The Sugar King of Havana
The true story of a sugar baron’s star-crossed life in Cuba.
There won’t be any problem at all, the colonel declares. The fabulously wealthy man who dominates the island’s most lucrative product can recuperate here as long as he’d like. Then he leans in and whispers a few words to the patient: “But if I were you, I would leave immediately as the people who shot you are nearby.”
Lobo, who had more than a passing interest in films and movie stars of the female variety, might have been reminded of the famous “Casablanca” scene where a police captain declares himself to be “shocked, shocked!” to discover gambling in an establishment, then politely thanks a croupier for his winnings.
Lobo, just barely alive, fled immediately. As his long and productive life showed, he was no fool. And as the man who controlled a big chunk of one of the world’s most desired commodities, he was hardly unfamiliar with two sides of the same coin.
He’d lived through wealth and ruin, and watched his beloved country fall in and out of love with capitalism. Soon, he’d be called on the carpet by Che Guevara and have to make a choice about his future in a country where wealth and capitalism became enemies of the state.
But for now, he is simply fighting to survive, his struggle foreshadowing the tough times that would soon plague Cubans and spawn golden myths of a halcyon past before the troubles came.
In his new book, journalist John Paul Rathbone tracks the life of Lobo and his country through much of the 20th century. The Sugar King of Havana: The Rise and Fall of Julio Lobo, Cuba’s Last Tycoon is a picture postcard in print, an elegant and perceptive tale of life on a star-crossed island.
A biography of Lobo alone would be only moderately gripping, considering that he was a savvy businessman and genteel playboy but not much else. He lived in interesting times, however, and his story shimmers against the backdrop of Cuban history.
The man whose last name means “wolf” arrives on the scene at his birth in 1898, the year of the Spanish-American War. He watches Cuba spin from republic to dictatorship to Castro, complete with Havana’s 1950s stint as “the greatest party town on earth,” akin to prewar Berlin.
As he grows up, he learns to control and manipulate the world of sugar, gathering a fortune estimated at $5 billion in today’s dollars, while still managing to care more than most about his workers.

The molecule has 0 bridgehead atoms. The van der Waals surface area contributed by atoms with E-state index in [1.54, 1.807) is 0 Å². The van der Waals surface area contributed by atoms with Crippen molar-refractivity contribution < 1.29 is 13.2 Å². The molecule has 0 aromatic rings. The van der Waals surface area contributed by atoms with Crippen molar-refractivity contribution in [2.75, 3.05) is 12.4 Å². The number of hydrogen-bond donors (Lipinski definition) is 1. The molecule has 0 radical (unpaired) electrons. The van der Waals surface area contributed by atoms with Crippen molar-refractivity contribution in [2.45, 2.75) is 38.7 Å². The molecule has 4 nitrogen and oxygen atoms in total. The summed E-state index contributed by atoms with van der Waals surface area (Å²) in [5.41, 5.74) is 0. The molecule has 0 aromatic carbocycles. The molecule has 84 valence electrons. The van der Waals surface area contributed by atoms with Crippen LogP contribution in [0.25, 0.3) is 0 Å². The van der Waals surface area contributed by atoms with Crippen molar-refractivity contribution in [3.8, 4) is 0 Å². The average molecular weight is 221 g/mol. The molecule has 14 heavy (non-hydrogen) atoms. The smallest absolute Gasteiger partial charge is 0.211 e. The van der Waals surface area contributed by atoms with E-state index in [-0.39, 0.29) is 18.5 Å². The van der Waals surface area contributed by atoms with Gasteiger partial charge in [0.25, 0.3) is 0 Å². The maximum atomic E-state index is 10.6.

Sugar kept Cuba afloat during much of a turbulent 20th century, bringing in countless millions and creating a sophisticated and cosseted class of the well-to-do. (Most upper- and middle-class girls weren’t allowed to take buses or visit public parks, schools, or beaches.)
Rathbone could have done more to explain the mechanics of sugar production, which plays a crucial role in the rise of Cuba. But he has a keen eye for the sounds, sights and smells of Cuba. He takes readers on a tour of life among the glamorous rich whose supposed villainy is wrapped in a haze of exaggeration and hatred.
Rathbone is especially adept at drawing stories of Lobo out of a variety of interesting characters who are still around, including the one-time Hollywood star Joan Fontaine, a close friend who brushed away a marriage proposal.
In a heartrending moment, Fontaine suddenly turns from friendly to flustered in a phone conversation about the man who meant so much to her. “Oh dear,” she says, and hangs up.
Rathbone’s own personal story adds another dimension to the book. He’s the son of an upper-class Cuban woman who hobnobbed with the Lobo clan, and he shares his own emotions as he visits the country his mother would describe as she lulled him to sleep as a child in England.
For the past 50 years, Americans have seen Cuba as little more than the home of dangerous Communists and embittered refugees.
Through the life of one powerful man and the author’s family, “Sugar King of Havana” snaps Cuba’s past into focus, and allows us to see what slumbers, waiting to bloom once more on an island that Christopher Columbus declared to be the most beautiful he’d ever seen.
Randy Dotinga regularly reviews books for the Monitor.